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Offline Todd

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Re: "New" Music Log
« Reply #96 on: December 14, 2008, 09:35:12 AM »



Recently, I’ve been slowly expanding my exposure to early Baroque music, and now even earlier eras, and in that vein I decided to finally try some music by Claudio Monteverdi.  I didn’t feel like an ancient opera, but an ancient liturgical work, well, that’s something different.  So I opted for his Vespro Della Beata Vergine from 1610.  This is apparently another of those works where a lot of academic questions exist.  How many voices should be in the choir – one per part, something more like a chamber choir, etc – and, more importantly, should all of the music be presented at once?  There is chant mixed in, a couple magnificats, and so on.  What all should be included in a performance, and in what order?  I can’t say because I don’t study any music academically, let alone four hundred year old music, but I can listen to what others have decided to do.  Since I’ve had uniformly positive experiences with Paul McCreesh’s recordings thus far, I decided to rely on his approach for my first outing.

Once again I’m very pleased with the results.  McCreesh uses a small, light ensemble, and single voices for the choral parts, and he seems to adopt relatively quick tempi a lot of the time, though I can’t make comparisons at the current time.  Whatever the merits or demerits of his approach, everything works well.  I’ve never been a big fan of chant, but the passages in this work come off quite well, don’t last especially long, and are part of the work and not the only aspect of it.  The choral singing is very attractive, as are the solo parts.  The light, discreet continuo parts supporting the singers are all attractively ascetic, and when multiple instruments and singers all join forces, the sound they generate and the effect they create are mesmerizing.  This work does sound somewhat like a hodge-podge, everything plus the kitchen sink type of work at times, but it always captivates.  “What’s next?” One wonders while listening.  Chant, organ, soloist with harpsichord continuo, some choral music – Monteverdi mixes things up constantly, and while obviously ancient music, the sounds one hears are surprisingly rich and varied.  It’s a big work, an ambitious work, and a beautiful work.

I have but one complaint about the recording: the sound.  The church used in the recording lends some authenticity to the proceedings, I suppose, but it also adds quite a bit of reverberation, which may or may not have been aided by the engineers.  There’s a great sense of depth in the recording, with some voices close and some far away, but clarity suffers.  On the plus side, when “large” forces play, the sound blends together fantastically, creating aural soundscapes I’ve not yet experienced.  I think I need to explore some more early Baroque (and earlier music). 





The universe is change; life is opinion. - Marcus Aurelius, Meditations

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Offline Todd

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Re: "New" Music Log
« Reply #97 on: December 19, 2008, 08:15:34 AM »



I figured it was about time that I took a listen to DG’s latest wunderkind conductor Gustavo Dudamel.  There are a few choices, but I decided to pass on his Beethoven and Mahler recordings and instead focus on works by, or inspired by, Latin American composers.  I did this not so much because I wanted to stereotype the conductor, but more because I have very serious doubts that a twenty-something conductor, however gifted, could possibly deliver readings of core rep that rivals, say, Bruno Walter or the Kleibers or, well, you get the idea.  That and the program on the Fiesta disc looked tempting: a host of short works by composers I’ve not even heard of for the most part.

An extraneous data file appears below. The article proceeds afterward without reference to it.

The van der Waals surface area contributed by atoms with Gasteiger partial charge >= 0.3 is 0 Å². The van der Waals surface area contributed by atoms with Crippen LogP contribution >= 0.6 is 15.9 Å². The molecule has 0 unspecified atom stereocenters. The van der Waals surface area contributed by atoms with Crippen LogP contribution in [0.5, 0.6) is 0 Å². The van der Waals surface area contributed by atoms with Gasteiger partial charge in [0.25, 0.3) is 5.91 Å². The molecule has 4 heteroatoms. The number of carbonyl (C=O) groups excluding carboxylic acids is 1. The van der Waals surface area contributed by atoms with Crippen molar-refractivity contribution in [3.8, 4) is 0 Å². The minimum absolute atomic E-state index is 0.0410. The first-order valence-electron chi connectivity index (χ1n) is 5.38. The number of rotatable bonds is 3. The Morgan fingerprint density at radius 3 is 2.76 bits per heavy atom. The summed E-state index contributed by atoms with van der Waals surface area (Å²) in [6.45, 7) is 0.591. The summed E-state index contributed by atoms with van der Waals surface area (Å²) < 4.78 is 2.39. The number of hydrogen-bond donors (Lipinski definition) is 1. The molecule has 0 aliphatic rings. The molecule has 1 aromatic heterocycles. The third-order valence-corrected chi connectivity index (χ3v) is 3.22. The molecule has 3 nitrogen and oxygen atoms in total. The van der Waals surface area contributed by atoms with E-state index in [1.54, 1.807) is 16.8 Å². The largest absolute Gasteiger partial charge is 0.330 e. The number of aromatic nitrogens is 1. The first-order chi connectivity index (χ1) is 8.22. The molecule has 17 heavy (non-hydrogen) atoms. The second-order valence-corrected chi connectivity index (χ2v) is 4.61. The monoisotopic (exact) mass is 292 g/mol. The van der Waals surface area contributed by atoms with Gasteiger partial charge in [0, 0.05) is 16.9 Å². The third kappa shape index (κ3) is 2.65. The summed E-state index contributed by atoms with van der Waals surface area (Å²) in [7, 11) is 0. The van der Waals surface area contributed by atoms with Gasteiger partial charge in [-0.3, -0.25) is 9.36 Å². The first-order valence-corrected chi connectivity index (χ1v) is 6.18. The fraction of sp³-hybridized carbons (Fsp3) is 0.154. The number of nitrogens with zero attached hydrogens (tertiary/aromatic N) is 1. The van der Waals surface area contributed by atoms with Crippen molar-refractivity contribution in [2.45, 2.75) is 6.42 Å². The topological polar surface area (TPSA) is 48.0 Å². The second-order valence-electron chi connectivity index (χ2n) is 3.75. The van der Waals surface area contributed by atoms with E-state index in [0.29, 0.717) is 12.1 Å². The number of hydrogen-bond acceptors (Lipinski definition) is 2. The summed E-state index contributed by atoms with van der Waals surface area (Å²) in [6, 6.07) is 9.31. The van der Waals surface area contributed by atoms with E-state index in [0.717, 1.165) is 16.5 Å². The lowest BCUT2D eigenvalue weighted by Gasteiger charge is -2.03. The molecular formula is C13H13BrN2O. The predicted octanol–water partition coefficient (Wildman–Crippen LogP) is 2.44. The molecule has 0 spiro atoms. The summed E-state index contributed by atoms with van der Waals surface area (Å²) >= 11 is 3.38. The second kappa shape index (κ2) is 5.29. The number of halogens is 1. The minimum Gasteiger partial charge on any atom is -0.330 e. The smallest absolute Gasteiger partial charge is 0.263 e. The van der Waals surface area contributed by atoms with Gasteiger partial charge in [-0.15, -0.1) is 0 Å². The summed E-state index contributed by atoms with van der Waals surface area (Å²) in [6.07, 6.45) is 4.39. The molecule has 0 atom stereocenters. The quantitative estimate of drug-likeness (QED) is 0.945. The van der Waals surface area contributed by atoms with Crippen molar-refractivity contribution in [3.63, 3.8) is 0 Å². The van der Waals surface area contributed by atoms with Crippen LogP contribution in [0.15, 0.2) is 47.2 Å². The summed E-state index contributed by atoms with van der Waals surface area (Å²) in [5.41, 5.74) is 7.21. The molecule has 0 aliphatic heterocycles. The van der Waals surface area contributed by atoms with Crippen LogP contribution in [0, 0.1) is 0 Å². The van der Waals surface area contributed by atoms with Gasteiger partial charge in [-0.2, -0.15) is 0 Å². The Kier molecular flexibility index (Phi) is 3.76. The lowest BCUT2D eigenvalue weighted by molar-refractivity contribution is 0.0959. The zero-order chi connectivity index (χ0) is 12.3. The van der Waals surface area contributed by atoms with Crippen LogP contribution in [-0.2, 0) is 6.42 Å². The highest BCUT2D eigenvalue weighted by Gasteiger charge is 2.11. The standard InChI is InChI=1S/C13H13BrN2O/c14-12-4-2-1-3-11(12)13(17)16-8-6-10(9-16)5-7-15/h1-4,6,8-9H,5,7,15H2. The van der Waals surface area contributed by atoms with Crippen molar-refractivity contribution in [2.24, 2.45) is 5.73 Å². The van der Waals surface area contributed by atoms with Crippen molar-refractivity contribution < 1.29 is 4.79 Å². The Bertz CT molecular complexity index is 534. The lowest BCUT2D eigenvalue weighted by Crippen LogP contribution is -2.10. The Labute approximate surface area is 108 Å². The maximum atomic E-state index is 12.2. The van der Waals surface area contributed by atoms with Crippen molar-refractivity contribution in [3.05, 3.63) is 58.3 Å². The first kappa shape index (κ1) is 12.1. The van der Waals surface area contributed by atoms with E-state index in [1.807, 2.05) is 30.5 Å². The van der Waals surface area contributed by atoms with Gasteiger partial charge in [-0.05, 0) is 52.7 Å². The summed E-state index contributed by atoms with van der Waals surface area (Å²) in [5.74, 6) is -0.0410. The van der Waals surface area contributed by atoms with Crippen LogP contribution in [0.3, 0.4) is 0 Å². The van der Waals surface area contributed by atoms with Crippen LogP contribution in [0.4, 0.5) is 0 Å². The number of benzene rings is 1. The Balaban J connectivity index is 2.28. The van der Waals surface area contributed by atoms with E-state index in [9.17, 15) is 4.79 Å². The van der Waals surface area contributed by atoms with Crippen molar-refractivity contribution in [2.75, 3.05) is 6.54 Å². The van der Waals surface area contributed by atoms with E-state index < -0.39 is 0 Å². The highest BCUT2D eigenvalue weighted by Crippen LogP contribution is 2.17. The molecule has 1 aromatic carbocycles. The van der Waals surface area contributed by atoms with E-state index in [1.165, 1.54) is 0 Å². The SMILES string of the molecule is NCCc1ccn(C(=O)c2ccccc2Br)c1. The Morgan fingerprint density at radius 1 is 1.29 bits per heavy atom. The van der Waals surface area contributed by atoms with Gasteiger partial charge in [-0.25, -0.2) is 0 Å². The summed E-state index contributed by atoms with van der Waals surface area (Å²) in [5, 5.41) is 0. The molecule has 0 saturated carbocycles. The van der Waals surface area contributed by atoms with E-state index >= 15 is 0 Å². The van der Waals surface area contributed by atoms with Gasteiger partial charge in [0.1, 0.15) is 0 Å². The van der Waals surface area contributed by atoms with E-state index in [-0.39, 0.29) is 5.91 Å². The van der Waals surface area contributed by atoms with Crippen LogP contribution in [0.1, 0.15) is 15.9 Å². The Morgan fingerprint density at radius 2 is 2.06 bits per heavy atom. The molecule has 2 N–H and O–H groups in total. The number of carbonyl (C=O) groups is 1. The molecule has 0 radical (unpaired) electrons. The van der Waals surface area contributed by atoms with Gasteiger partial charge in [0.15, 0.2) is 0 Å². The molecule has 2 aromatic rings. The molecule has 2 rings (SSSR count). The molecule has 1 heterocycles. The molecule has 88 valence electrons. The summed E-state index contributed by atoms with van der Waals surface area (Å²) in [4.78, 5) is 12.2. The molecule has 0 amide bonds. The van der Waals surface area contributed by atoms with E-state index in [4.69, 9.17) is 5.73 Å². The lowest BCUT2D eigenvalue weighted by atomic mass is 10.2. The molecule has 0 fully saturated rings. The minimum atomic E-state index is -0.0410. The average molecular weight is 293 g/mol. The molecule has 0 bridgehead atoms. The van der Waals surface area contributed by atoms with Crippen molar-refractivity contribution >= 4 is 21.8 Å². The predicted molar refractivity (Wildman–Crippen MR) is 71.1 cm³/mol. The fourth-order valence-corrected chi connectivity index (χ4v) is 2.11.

The disc opens with a work that I actually am familiar with, Sensemayá, by Silvestre Revueltas.  I’ll just note here that this is the best work on the disc and that Dudamel leads a very fine, colorful, and vibrant reading of this Latin Rite of Spring.  Esa-Pekka Salonen’s recording, due partly to how it was recorded, is more ominous and thunderous, but I’ll gladly welcome this newcomer.

Now to new works.  Inocente Carreńo’s Margariteña is next, and as played here it’s a vibrant, generally upbeat dance, with some nearly pensive parts and an almost tone poem feel.  Antonio Estévez’s Mediodia en el Llano is a musical evocation of Venezuela’s high plains.  It’s somewhat spare and brooding, and suitably arid in some parts, and mercurial in others.  It’s almost a neo-impressionist piece, if such a thing exists, and sort of has hints of Debussy in it.  Arturo Márquez’s Danzón no. 2 has a slow, rich opening, but then erupts into an intensely vibrant, bright dance.  Some almost obligatory introspective and sentimental music offers some contrast a few times, but this is, rightly, mostly about the dance.  Aldemaro Romero’s Fuga con Pajarillo is up next, and it combines dance and fugue with a modern sensibility to create an energetic, sunny, fun, but also formal and rigorous work.  It’s one of the best works on the disc.  It’s not quite as good as Alberto Ginastera’s dances from the ballet Estancia, though.  These four brief works are all crafted in a masterly fashion, and, along with the Revueltas work, just seem to represent a slightly higher level of composition than the others on the disc.  (A few more listens may very well add Romero’s work to this list.)  I’m familiar with other Ginastera works – piano concertos and string quartets – and as with them, his music just works for me.  Anyhoo, the dances are fast, intense, and vibrant; slow, lilting, laid-back and lovely; fast, fiery, and potent; and vivacious and fun, in that order.  The last new work for me is Evencio Castellanos’ Santa Cruz de Pacairigua, which blends “folk” elements and more elegant, formal music into a rich celebration.  Both musical approaches – signifying the common folk and the rich, apparently – eventually combine into a somewhat raucous, everyone-is-welcome shindig.  Some slower, more nostalgic music also makes itself known.  All of the works contain instrumentation and musical styles that are identifiably “Latin,” or at least not French or German, so the music on offer is potentially refreshing to ears accustomed to nothing but Old World writing.